So here I am crumpled on the floor of the toilet at work with a whoozy head and, oh fuck, a leg sticking out at a right angle. So I pulled the emergency cord & waited for the cavalry.

I could turn this into a long story about our poor first aider helping me snap things back into place, an ambulance being called, sitting on a toilet foor wondering what the hell just happened, but that’s not what threw me. Part of the ambulance being called was them doing the standard blood pressure and pulse checks. You’d expect my blood pressure to be a bit raised what with trying to remove my leg and being surrounded by buzzing people who I couldn’t hear properly. What you wouldn’t expect us for them to make that raised eyebrow face at each other, take my pulse on a different wrist, wince and explain carefully that I had an irregular pulse.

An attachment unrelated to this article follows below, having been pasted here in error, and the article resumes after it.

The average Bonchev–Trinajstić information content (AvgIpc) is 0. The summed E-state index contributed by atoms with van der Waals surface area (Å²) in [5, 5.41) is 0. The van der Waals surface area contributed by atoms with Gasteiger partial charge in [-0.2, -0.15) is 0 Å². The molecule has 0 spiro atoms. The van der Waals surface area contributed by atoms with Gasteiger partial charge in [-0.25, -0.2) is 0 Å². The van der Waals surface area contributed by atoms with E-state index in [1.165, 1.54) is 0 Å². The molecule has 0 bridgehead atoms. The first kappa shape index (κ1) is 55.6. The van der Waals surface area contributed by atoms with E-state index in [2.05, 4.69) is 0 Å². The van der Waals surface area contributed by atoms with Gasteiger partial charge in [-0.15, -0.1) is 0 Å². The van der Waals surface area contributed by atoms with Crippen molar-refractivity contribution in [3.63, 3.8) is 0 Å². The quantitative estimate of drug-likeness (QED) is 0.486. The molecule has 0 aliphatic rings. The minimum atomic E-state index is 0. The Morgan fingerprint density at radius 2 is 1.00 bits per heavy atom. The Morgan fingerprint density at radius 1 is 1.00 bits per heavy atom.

After being helped up onto my chair & being stabbed a few times to get an IV line in (I have no veins – he dug around for a good few minutes & I didn’t even bleed!), we headed downstairs to the ambulance where I was hooked up to an ECG. They look scary, but apart from being a bit sticky they’re fine. So out pops the first print out…

… Let’s do another…. And another… The readings are “weird” (their words)…

… The paramedics start talking over my head about Ts & Vs and mitral regurgitation… I explain clearly that I can’t hear them properly. They take one more reading and the paramedic asks me how much pain I’m really in. “It’s not that bad” (it’s a good 7/10). Then he hit me with the line that’s been whirling around since. “You need to stop being brave so we know whether these readings are intense pain, or a heart problem, or both”

How do you explain that the only way to deal with constant pain is to employ a degree of denial, and when a combination of a major dislocation, exhaustion, and another bollocking migraine hits meadured breathing and stepping out of my body is the only way to cope. You might see me joking with you, but I’m watching from a safe distance.

The decision is made that I need to go and play musical trollies in A&E, so I head off in the ambulance with Mr Geek following.